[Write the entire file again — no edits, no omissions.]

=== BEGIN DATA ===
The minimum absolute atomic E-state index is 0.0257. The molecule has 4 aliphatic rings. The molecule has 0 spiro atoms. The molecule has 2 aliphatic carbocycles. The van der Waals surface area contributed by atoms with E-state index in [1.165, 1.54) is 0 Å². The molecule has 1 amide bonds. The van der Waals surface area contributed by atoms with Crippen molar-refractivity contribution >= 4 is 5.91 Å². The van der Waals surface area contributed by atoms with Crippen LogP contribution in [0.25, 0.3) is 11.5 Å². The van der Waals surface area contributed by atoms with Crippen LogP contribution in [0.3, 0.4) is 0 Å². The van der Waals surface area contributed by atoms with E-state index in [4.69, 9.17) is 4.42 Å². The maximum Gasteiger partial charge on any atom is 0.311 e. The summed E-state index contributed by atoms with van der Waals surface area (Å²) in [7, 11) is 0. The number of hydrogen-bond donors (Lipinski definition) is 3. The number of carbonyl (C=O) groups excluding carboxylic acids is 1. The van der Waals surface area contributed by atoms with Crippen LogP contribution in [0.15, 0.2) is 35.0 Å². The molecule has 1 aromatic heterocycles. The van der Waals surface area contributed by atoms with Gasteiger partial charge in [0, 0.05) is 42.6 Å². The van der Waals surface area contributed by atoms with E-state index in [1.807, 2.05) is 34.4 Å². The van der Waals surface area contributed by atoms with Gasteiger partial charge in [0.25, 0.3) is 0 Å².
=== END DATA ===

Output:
The minimum absolute atomic E-state index is 0.0257. The molecule has 4 aliphatic rings. The molecule has 0 spiro atoms. The molecule has 2 aliphatic carbocycles. The van der Waals surface area contributed by atoms with E-state index in [1.165, 1.54) is 0 Å². The molecule has 1 amide bonds. The van der Waals surface area contributed by atoms with Crippen molar-refractivity contribution >= 4 is 5.91 Å². The van der Waals surface area contributed by atoms with Crippen LogP contribution in [0.25, 0.3) is 11.5 Å². The van der Waals surface area contributed by atoms with Crippen LogP contribution in [0.3, 0.4) is 0 Å². The van der Waals surface area contributed by atoms with E-state index in [4.69, 9.17) is 4.42 Å². The maximum Gasteiger partial charge on any atom is 0.311 e. The summed E-state index contributed by atoms with van der Waals surface area (Å²) in [7, 11) is 0. The number of hydrogen-bond donors (Lipinski definition) is 3. The number of carbonyl (C=O) groups excluding carboxylic acids is 1. The van der Waals surface area contributed by atoms with Crippen LogP contribution in [0.15, 0.2) is 35.0 Å². The molecule has 1 aromatic heterocycles. The van der Waals surface area contributed by atoms with Gasteiger partial charge in [0, 0.05) is 42.6 Å². The van der Waals surface area contributed by atoms with E-state index in [1.807, 2.05) is 34.4 Å². The van der Waals surface area contributed by atoms with Gasteiger partial charge in [0.25, 0.3) is 0 Å².